Unlike the malware that we’re “used to”, fileless malware is able to infect and cause damage without leaving a trace. Its secret, as its name indicates, is not to record any type of file on the hard disk. All action takes place “in the air”, that is, on memory. The moment the system restarts the virus will disappear, but the damage will already be done. Can you fight an enemy that leaves no trace? Of course the answer is yes.

What is Fileless Malware?

Fileless malware is a type of Advanced Volatile Threat or AVT, malicious code that is designed to not write itself onto the hard drive and work from the RAM. In general, viruses and other types of malware need one or more files to act on the system. They are usually detected immediately by defense systems in operation and subsequently identified and quarantined. However, fileless malware does not need such files on the hard drive, so traditional protection systems are in fact completely unable to detect it. Naturally, it is much more difficult to defend against attacks using this technique, as these infections are not only difficult to detect, but also much more resilient and difficult to control.

They are also ephemeral malicious processes, since they disappear the moment the system is reset. Depending on the variants, we can find malware such as Phasebot, a fileless malware sold on the black market as a kit to make a virus specialized in data theft. Or Anthrax, a hybrid virus. Its modus operandi is to go into “fileless mode” once the infected executable has been opened. Once restarted, the virus passes by way of memory and infects new files. Poweliks forces the system to generate fraudulent visits and opens the door to new possibilities of infection through command and control servers (C&C).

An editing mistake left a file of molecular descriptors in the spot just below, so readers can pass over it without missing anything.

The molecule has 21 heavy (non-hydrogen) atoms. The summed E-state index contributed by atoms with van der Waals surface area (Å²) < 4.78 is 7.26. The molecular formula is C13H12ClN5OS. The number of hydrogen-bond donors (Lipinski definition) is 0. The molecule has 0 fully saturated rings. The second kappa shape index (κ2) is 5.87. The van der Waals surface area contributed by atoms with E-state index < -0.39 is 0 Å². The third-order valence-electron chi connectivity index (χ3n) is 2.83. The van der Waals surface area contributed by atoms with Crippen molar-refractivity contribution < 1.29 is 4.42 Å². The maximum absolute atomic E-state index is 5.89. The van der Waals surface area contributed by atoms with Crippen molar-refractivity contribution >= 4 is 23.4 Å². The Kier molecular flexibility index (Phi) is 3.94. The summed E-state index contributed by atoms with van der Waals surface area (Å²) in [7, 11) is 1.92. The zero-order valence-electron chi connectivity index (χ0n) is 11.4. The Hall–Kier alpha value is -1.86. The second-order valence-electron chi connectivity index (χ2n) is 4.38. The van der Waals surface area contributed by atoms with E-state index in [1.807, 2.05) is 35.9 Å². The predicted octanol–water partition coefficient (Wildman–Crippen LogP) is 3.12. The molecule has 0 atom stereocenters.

The symptoms and damages caused by this fileless malware are very diverse. In any case, it is a serious problem for forensic system analysis, as well as protection strategies based on white lists, signature detection, hardware verification, or pattern recognition … In short, it gives all the tried-and-true methods of malware detection a run for its money.

Protecting Yourself Against Fileless Malware Is Possible

Fileless malware is a concept with a decades-long history behind it. However, its evolution has skyrocketed in recent times, seeing a record of viruses with incredibly harmful potential and overwhelming effectiveness. How can we defend against the threat of a code that leaves no traces on the hard drive? The secret is in behavior. Monitoring the system for malicious behavior is probably the most effective method. Panda Adaptive Defense 360 ​​is able to classify 100% of the active processes in the corporate network and detect any compromising activity, in real time, alerting users of any and all suspicious behavior as soon as it occurs.

In 220 efficacy tests performed with Adaptive Defense 360, 99.4% of the infection attempts were detected. In none of the cases was there a false positive, nor any lost data, including potential fileless viruses in the tests. According to data obtained in the last PandaLabs security report, among our corporate clients 2.67% of the machines protected by traditional solutions suffered attacks by unknown threats, a higher figure when compared to 1.27% of the machines protected with Adaptive Defense, which blocks attacks instantly and without any collateral damage.

A proactive strategy is, as always, the best strategy. The conventional wisdom certainly applies here: always keep your systems updated, monitor suspicious traffic, restricting the use of macros etc. Other less-known countermeasures include restricting scripting languages and disabling, if possible, Windows PowerShell, one of the main routes exploited by fileless malware. In the end, only dedication and healthy security practices, coupled with the right tools, will keep us safe from the malware that we cannot see.